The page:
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Lignin: The Enigma Remains

We are used to thinking of design as a positive presence. What if the things we don't see are missing for a reason also? Lignin, a complex organic polymer found in wood, is the second most abundant biopolymer on the planet, and higher gram for gram in stored energy than the most abundant biopolymer, cellulose. Yet nothing living can use lignin as an energy source. Why?

Perhaps the answer is because the indigestibility of lignin may be an essential requirement for the balance of life. Lignin slows the degradation of wood, thus allowing the buildup of humus in the soil, which in turn permits plant growth and all resulting life that depends on plants. The reasons for its indigestibility, and their implications are discussed in a recently published paper by Leisola et al. at the open access journal BIO-Complexity.

This conclusion seems to have struck a nerve. Some people who have read the paper, or at least the introductory blog post, have felt compelled to respond by digging up examples of lignin degradation from the literature.

There are a few things to note in response. First, Dr. Matti Leisola, the primary author of the paper, has worked on this subject for decades, and is widely respected by his peers. He did not "overlook" any references concerning lignin degradation. This should have been clear to anyone reading the paper, as the following quote shows:

The degradation of lignin by white-rot fungi has some special and even strange features. Firstly, lignin is not degraded during fungal growth but only after nutrient depletion triggers secondary metabolism. This is strange since secondary metabolism is usually connected to biosynthetic reactions rather than degradative processes. Secondly, despite the fact that complete oxidation of lignin is highly exothermic, fungal degradation of lignin actually needs an energy source. It has been postulated that lignin degradation is too slow to serve as a source of metabolic energy. Hatakka and Hammel ponder the possibility that "if lignin fragments were metabolized intracellularly, at least some energy and carbon should be gained from lignin for the fungus, and the fungus should be able to grow on lignin". This is questionable since it is apparent that the faster lignin is degraded the more energy is needed. Under optimal aerobic culture conditions, one gram of fungal mycelia degrades one gram lignin in about 48 hours consuming one gram of glucose in the process (as an energy source). Once glucose is depleted, lignin degradation ceases completely. And finally, fungi use the same kinds of enzymes (peroxidases and laccases) to initiate lignin degradation that plants use to make lignin. We call these curious features the lignin enigma.
In short, fungi can break down lignin but need glucose as an energy source to do so.

Online critics cite several papers to argue that lignin can be used as a sole carbon source. The first is a paper from 1950, "Growth of Polyporus versicolor in a medium with lignin as the sole carbon source" by Pelczar, Gottlieb and Day in Archives of Biochemistry, 25; 449-45. The critics apparently failed to note that, in this paper, glucose had to be added as an energy source in order for lignin to be digested. A later paper by the same authors reported failure to digest lignin without added glucose.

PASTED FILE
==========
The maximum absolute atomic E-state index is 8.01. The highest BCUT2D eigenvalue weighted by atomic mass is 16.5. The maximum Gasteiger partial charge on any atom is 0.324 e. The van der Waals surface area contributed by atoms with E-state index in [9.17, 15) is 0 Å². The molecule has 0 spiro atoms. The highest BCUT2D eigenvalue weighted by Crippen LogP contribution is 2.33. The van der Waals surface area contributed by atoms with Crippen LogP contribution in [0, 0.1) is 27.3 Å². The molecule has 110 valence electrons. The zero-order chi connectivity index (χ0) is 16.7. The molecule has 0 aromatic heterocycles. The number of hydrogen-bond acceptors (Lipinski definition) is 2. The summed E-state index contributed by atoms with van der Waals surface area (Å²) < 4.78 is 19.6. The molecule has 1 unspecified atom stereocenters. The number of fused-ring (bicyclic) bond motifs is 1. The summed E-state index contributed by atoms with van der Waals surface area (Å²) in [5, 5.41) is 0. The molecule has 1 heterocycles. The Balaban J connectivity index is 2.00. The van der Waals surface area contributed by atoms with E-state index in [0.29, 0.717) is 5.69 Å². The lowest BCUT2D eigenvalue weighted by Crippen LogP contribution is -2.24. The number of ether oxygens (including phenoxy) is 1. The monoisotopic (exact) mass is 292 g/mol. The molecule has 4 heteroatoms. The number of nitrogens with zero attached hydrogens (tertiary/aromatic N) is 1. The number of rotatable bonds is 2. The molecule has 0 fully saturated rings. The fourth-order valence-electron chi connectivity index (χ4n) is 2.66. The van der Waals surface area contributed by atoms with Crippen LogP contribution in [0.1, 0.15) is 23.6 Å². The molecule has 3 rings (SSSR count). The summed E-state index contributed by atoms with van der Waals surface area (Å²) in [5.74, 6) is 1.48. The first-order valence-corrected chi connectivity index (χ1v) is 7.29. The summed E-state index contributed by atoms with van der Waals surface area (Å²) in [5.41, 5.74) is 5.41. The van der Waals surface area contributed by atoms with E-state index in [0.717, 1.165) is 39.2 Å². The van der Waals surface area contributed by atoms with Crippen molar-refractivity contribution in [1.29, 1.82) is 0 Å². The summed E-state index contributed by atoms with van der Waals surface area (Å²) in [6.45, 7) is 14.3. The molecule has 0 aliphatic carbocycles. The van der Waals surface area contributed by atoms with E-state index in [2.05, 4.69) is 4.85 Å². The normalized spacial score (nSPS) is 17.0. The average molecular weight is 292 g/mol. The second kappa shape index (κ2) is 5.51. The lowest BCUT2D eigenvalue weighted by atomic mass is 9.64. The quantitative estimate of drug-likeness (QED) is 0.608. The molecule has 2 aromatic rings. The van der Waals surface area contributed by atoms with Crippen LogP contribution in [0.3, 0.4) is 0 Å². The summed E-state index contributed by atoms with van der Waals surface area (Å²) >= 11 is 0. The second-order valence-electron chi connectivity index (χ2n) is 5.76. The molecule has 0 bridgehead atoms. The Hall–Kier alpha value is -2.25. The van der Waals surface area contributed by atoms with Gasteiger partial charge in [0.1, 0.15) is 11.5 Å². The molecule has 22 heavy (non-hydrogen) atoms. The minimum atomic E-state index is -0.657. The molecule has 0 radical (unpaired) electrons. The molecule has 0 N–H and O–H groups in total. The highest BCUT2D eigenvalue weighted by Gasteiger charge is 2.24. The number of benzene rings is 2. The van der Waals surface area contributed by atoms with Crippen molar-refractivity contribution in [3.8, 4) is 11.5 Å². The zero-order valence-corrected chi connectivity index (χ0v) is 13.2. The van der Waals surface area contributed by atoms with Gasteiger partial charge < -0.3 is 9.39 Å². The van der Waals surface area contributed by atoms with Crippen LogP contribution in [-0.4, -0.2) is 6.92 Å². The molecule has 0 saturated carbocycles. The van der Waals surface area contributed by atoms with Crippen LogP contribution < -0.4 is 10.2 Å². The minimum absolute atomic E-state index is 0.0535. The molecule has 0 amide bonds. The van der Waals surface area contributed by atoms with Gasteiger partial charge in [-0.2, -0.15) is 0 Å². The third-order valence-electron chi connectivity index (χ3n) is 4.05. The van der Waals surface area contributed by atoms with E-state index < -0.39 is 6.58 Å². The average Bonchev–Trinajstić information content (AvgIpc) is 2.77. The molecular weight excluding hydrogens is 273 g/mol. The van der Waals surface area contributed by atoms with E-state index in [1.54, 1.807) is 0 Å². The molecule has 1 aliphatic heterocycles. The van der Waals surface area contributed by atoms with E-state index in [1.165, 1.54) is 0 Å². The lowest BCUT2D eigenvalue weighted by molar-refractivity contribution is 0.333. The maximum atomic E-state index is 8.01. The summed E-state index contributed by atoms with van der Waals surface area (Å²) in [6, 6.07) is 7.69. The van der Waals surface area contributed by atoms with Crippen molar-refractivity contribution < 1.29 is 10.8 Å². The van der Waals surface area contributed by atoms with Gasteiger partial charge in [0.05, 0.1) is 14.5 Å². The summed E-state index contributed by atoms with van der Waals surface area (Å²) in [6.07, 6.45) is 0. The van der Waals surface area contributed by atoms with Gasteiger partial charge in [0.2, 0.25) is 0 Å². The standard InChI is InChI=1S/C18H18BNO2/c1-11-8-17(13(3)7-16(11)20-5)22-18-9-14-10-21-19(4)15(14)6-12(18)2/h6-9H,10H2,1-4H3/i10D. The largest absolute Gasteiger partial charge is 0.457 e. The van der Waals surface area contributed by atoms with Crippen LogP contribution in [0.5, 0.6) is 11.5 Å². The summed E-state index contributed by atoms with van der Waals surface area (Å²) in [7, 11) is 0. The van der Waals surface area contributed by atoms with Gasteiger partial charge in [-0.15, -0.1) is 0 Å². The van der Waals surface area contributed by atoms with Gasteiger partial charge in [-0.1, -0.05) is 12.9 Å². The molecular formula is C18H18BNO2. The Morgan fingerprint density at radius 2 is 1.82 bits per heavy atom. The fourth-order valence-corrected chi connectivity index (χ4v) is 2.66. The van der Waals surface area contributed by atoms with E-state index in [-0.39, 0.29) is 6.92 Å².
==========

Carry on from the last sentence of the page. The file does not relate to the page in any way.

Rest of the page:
Dr. Leisola has worked with the laccase-producing white-rot fungus Polyporus versicolor, also known as Trametes versicolor. He states, "It [the fungus] does not eat lignin." For example, a 1993 paper in Applied Environmental Microbiology clearly says that nearly all of the carbon dioxide evolved by hard wood kraft pulp (lignin-containing) cultures came from the added glucose, indicating that the pulp is not an important source of carbon or energy. A more recent paper from 2007 also states that it has been "clearly shown that laccase [the enzyme responsible for lignin degradation] production is not associated with cell growth, indicating that this ligninolytic enzyme must be produced in the defined medium by a secondary metabolism."

Finally, the critics cite a 2012 paper that purports to describe the use of "lignin as a carbon source for the cultivation of some Rhodotorula species." Once again in this paper lignin was not the sole carbon source. Glucose was added to the medium and some important controls and measurements were not done. At best, the most they could show was modification of lignin, not complete digestion. The authors actually state that "grass lignin exhibited a slightly inhibitory character on the two strains of yeast."

Recognizing the significant untapped resource that lignin represents, people have tried for decades to find ways to produce something useful from it, without success. An organism that could grow on lignin or produce useful chemicals from it, or an enzyme system that digests it completely would be revolutionary and a discovery worth the Nobel Prize. There are specific reasons why this has never happened, however. Given lignin's significance for the biosphere, that may be a good thing indeed.